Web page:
Associate Supreme Court Justice Antonio Carpio has been the most vocal critic of PRRD, especially when it comes to Duterte admin’s pivot to China and the WPS issue.
While criticism is a hallmark of a healthy and vibrant democracy, Carpio’s criticism versus PRRD is bordering on obsession that the Assoc. SC Justice has been caught contradicting himself several times while trying to undermine PH-China’s good relation and PRRD before the public.
Former Malacanang Spokesman Harry Roque also noted Justice Carpio’s penchant for contradicting himself for the sake of scoring a point versus PRRD.
In a Facebook post, the former Malacanang exposed Carpio for what he is, a frustrated politician in disguise as disinterested magistrate.
You may read Harry Roque’s full post below for the explanation.
An Exclusive Right may be shared as a decision by a sovereign state
Its interesting that Justice Carpio, in support of his argument that a joint fishing agreement between China and the Philippines is unconstitutional, has also said that in case of conflict, the constitution should prevail over international law.
Off hand, this remark contradicts J. Carpio’s ponencia in the case of Magallona vs Executivr Secretary, a case where I argued, on behalf of my former law Dean Merlin Magallona, that the Treaty of Paris, and not UNCLOs should define the breadth and scope of the Philippine National Territory. In that case, Carpio ruled that the principle of pacta subdt servanda should prevail over the literal provisions of our 1987 Constitution that the Philippine territory comprises our “archipelago with all waters and islands embraced therein”. Accordingly, we lost vast areas of internal waters and territorial seas as a result of the ruling premised on the need for us to comply with our treaty obligations. The UNCLOS limits our territorial seas to 12 nautical miles reckoned from our basepoints. Ironically, China, until today, maintains that its territory includes historical waters which mirrors the argument that we made in the Supreme Court.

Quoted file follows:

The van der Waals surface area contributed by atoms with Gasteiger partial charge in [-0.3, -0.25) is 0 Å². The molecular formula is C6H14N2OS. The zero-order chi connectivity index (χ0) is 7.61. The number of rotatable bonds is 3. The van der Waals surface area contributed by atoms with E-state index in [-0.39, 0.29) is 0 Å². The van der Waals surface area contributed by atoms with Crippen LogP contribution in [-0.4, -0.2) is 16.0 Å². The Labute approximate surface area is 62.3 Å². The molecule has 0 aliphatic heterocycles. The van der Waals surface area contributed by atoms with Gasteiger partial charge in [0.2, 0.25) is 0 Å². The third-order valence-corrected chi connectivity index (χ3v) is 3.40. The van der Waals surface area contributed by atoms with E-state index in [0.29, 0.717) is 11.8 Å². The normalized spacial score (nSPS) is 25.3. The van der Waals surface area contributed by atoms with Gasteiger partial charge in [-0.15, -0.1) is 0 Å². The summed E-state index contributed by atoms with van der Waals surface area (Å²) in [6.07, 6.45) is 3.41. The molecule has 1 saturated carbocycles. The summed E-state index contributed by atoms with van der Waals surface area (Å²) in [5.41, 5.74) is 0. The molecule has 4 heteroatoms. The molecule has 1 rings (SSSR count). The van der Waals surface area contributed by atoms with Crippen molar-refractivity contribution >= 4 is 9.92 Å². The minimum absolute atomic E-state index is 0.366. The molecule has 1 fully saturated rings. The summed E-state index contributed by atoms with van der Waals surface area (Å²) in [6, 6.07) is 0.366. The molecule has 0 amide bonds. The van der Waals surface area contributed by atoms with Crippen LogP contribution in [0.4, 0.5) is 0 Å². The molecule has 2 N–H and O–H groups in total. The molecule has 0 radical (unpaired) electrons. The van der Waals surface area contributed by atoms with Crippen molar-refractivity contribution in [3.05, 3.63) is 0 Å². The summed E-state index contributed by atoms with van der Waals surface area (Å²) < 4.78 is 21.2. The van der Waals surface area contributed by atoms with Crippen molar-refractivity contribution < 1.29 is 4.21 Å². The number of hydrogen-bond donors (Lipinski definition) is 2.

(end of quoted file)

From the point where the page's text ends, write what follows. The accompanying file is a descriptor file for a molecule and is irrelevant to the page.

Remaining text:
But why is J. Carpio making a 180 degree turn from his ponencia? Well clearly, it is because the once esteemed jurist has opted to join the fray of partisan politics. Anything and everything that the President does is unconstitutional- that is in the mind of J. Carpio.
Can an exclusive right to fish be waived by a sovereign state? The answer is obviously yes! Why? Because as a sovereign state, the Philippines can share what the law says is exclusive. It is no different from food that belongs to you and should be for your own consumption. Can you share it? Obviously yes, if you want to.
In any case, although our entitlement is up to 200 nautical miles of EEZ, we have inevitable overlaps from North, East, South and West. The UNCLOS provides that these overlaps must be resolved initially through agreements. Thus far, we have only concluded a deimitation agreement with Indonesia. The joint fishing agreement entered into by PRRD is an interim executive agreement which is valid until China and the Philippines resolve its many territorial disputes. And yes, finally, only a formal Treaty that requires Senate concurrence must be in writing. Executive Agreemnts and other leeser formal agreements may be oral in nature.
The moral of the story: Beware of frustrated politicians in disguise as disinterested magistrates.
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